Lege Artis Medicinae

[Jikei Heart Study]

MATOS Lajos

MARCH 21, 2008

Lege Artis Medicinae - 2008;18(03)

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Further articles in this publication

Lege Artis Medicinae

[Cure Without Borders]

FÖLDES Mária Éva

Lege Artis Medicinae

[Chased health]

BÁNFALVI Attila

Lege Artis Medicinae

[Holistic approach to cardiovascular prevention]

VÁLYI Péter

[Cardiovascular diseases, primarily the organic manifestations of atherosclerosis, such as coronary artery disease, ischaemic stroke, and peripheral arterial diseases, represent the largest healthcare problem in the developed countries, since the mortality, disability, and need for hospitalisation caused by them constitute a bigger burden than that caused by all other diseases combined. A modern, holistic approach to cardiovascular prevention should consider the complete cardiovascular continuum, including genetic predisposition, social-economicalcultural background, environmental factors, the integrated effect of atherosclerotic risk factors, the inhibition of progression of functional and morphologic damages that have already developed, and, if possible, the promotion of regression. Besides targeting the individual, prevention at the public and social level is also important.]

Lege Artis Medicinae

[Modern surgical treatment of lung cancer]

AGÓCS László

[Lung cancer is one of the most malignant human cancers because of its high incidence and high mortality rate. The 5-year relative survival rate for lung cancer at the initial diagnosis is 5-15%. Stage I or stage II non-small cell lung cancer (NSCLC) are considered early stage disease. Unfortunately, these two stages combined account for only 25 to 30% of tumours at the initial detection. At present, surgical resection remains the recommended treatment for patients with stage I and II NSCLC. Despite negative preoperative staging studies including mediastinoscopy, as many as one fourth of the patients will be found at surgery to have an occult N2 or one nodal station positive metastatic – stage IIIA – disease. Multimodality therapy is preferred for all subsets of stage IIIA patients. In stage IIIB and IV, surgical resection is possible and indicated only in selected cases, including Pancoast tumours, T4N0,1M0 tumours, the presence of satellite nodules in the same lobe, and certain solitary metastases. Patients with clinical stage T1-2 N0 small cell lung cancer (SCLC) may benefit from surgery for confirmation of diagnosis and improved local control when combined with chemotherapy. The mortality and morbidity rates of surgery in the treatment of lung cancer are reasonably low.]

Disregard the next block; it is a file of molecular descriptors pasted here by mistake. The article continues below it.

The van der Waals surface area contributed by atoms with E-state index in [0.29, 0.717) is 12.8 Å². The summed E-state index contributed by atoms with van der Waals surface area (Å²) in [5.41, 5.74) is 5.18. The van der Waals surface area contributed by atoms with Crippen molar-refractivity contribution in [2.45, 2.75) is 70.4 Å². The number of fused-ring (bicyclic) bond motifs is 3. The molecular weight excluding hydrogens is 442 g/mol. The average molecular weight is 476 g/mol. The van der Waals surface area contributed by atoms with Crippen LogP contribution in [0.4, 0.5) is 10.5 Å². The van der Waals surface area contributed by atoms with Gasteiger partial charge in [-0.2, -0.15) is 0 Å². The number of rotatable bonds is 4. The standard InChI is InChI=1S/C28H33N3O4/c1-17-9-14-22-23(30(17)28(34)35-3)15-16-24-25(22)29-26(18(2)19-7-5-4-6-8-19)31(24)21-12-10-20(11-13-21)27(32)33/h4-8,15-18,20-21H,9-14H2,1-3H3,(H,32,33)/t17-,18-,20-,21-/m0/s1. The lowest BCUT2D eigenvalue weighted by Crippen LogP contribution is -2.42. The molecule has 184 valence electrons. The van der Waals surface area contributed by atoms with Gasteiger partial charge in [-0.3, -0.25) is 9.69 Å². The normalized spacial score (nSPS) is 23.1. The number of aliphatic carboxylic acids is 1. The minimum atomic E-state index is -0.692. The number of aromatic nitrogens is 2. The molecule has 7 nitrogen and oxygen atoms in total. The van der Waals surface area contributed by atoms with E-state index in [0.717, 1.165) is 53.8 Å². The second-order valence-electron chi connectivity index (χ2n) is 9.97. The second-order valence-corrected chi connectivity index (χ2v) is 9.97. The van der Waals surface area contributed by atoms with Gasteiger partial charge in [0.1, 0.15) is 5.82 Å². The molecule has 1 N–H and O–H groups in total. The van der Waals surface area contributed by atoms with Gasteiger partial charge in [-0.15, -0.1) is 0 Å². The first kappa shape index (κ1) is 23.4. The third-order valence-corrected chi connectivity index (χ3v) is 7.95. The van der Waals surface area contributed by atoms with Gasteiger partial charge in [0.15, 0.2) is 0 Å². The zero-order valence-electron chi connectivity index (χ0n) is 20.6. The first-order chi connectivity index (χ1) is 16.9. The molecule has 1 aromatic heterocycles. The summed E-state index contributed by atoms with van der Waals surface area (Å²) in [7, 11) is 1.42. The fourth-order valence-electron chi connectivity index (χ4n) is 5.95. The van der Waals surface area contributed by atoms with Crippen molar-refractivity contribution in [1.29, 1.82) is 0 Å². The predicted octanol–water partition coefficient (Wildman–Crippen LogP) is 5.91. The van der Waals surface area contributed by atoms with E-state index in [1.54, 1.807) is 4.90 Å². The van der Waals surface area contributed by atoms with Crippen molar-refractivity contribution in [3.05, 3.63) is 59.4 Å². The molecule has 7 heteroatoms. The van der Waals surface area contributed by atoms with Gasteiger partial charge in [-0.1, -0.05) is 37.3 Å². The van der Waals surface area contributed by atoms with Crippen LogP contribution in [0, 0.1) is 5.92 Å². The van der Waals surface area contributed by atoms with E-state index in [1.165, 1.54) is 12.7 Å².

Lege Artis Medicinae

[The aims and latest results of clinical toxicological analysis]

RÓNA Kálmán

[Almost 80 percent of poison-related deaths are caused by drugs. The overwhelming majority of today's clinical toxicological work is comprised of cases of toxic level drug overdose, drug mixups, adverse effects during therapeutic drug administration, as well as intoxication from drug abuse. A prerequisite of adequate therapy of intoxication is the qualitative and quantitative determination of the compounds causing it. The two elements of systematic toxicological analysis are the screening test and the confirmatory test. The review touches on the toxicologic use of the hyphenated chromatographic-spectroscopic instruments and on the alternative biological matrices. It is known that the effects and toxic side-effects of many drugs show substantial interindividual differences even in the same doses. One of the possible causes of this phenomenon is a genetically determined polymorphic drug metabolism. Some pharmacogenetically determined anomalies in drug administration, particularly enzyme inhibition and induction, are of clinical toxicological importance.]

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We aimed to investigate the association between fluoxetine use and the survival of hospitalised coronavirus disease (COVID-19) pneumonia patients. This retrospective case-control study used data extracted from the medical records of adult patients hospitalised with moderate or severe COVID-19 pneumonia at the Uzsoki Teaching Hospital of the Semmelweis University in Budapest, Hungary between 17 March and 22 April 2021. As a part of standard medical treatment, patients received anti-COVID-19 therapies as favipiravir, remdesivir, baricitinib or a combination of these drugs; and 110 of them received 20 mg fluoxetine capsules once daily as an adjuvant medication. Multivariable logistic regression was used to evaluate the association between fluoxetine use and mortality. For excluding a fluoxetine-selection bias potentially influencing our results, we compared baseline prognostic markers in the two groups treated versus not treated with fluoxetine. Out of the 269 participants, 205 (76.2%) survived and 64 (23.8%) died between days 2 and 28 after hospitalisation. Greater age (OR [95% CI] 1.08 [1.05–1.11], p<0.001), radiographic severity based on chest X-ray (OR [95% CI] 2.03 [1.27–3.25], p=0.003) and higher score of shortened National Early Warning Score (sNEWS) (OR [95% CI] 1.20 [1.01-1.43], p=0.04) were associated with higher mortality. Fluoxetine use was associated with an important (70%) decrease of mortality (OR [95% CI] 0.33 [0.16–0.68], p=0.002) compared to the non-fluoxetine group. Age, gender, LDH, CRP, and D-dimer levels, sNEWS, Chest X-ray score did not show statistical difference between the fluoxetine and non-fluoxetine groups supporting the reliability of our finding. Provisional to confirmation in randomised controlled studies, fluoxetine may be a potent treatment increasing the survival for COVID-19 pneumonia.

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